Thursday 23 November 2017

Yellow ash a beacon of light in the autumn sun

Gerry Daly

ASH is a familiar native tree of field ditches, hedgerows and woodlands. Soon, its leaves will start to change colour from green to yellow before they fall.

Ash is among the last of native trees to leaf up in late spring and one of the first to drop its leaves in autumn.

A tree of many uses, ash is good timber for furniture, tool handles and hurleys, and it makes excellent firewood, burning well even when green. It is not really suitable as a tree for gardens because it can make such a big tree eventually. It can reach to over 20m quite commonly and more in ideal conditions.

Also, the female trees shed masses of seeds, and seedlings pop up all over.

The ordinary ash colours well in a good sunny autumn and it should be very good in a few weeks' time. If anything, the good weather has delayed autumn colouring to date. The best autumn colour of leaves occurs when there are warm days and cool nights, but not frosty, because frost causes leaves to fall early.

In a poor year for autumn colour, the leaves of ash fall without colouring, lying green and blackened on the ground. This happens after a dull summer, when the tree does not build up stores of sugars.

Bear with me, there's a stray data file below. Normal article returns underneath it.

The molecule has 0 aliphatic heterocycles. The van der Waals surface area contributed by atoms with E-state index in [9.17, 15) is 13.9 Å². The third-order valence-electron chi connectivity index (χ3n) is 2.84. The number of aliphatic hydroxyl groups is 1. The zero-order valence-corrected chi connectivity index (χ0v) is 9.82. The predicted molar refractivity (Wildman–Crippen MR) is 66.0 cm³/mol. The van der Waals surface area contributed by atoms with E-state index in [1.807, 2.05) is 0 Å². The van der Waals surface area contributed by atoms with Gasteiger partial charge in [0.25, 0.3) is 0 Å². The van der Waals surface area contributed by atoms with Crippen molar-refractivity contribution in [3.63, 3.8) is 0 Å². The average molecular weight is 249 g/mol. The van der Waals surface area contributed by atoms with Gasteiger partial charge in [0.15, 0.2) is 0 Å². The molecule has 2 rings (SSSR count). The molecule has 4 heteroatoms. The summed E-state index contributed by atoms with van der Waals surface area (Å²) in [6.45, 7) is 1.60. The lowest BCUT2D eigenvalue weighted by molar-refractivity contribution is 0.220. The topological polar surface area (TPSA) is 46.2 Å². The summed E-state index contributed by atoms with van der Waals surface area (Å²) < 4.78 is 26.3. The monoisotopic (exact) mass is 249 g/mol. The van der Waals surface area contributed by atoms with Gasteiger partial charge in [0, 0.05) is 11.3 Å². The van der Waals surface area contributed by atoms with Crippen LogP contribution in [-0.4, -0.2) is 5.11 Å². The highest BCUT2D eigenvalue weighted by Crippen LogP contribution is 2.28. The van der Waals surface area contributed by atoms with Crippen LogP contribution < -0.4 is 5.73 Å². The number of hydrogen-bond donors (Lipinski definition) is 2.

The yellow ash, Fraxinus excelsior 'Jaspidea', is a vigorous grower but stays relatively small and can be planted in gardens of reasonable size. It has bright yellow bark on the new twigs and a duller yellow on the older branches, and it makes a finer show of yellow autumn leaf colour.

During October and into November, the green colour is slowly washed out of the leaves and only the pure yellow pigments remain.

The tree stands like a beacon of yellow on a sunny autumn day. Unlike the ordinary ash, of which it is a selection, the yellow ash nearly always makes a good show, even after a dull summer and it should be wonderful this year.

A lesser-known species of ash, the manna ash, Fraxinus ornus, also makes a fine show of autumn colour, but in dark red-purple instead of yellow. The leaves are smaller and finer than the ordinary ash, changing from green-purple to red-purple with some yellow leaves at the centre of the tree where sunlight did not reach in summer.

This is a smaller tree, good for gardens, and like its cousin, it likes good, deep, well-drained, fertile soil.

Sunday Independent

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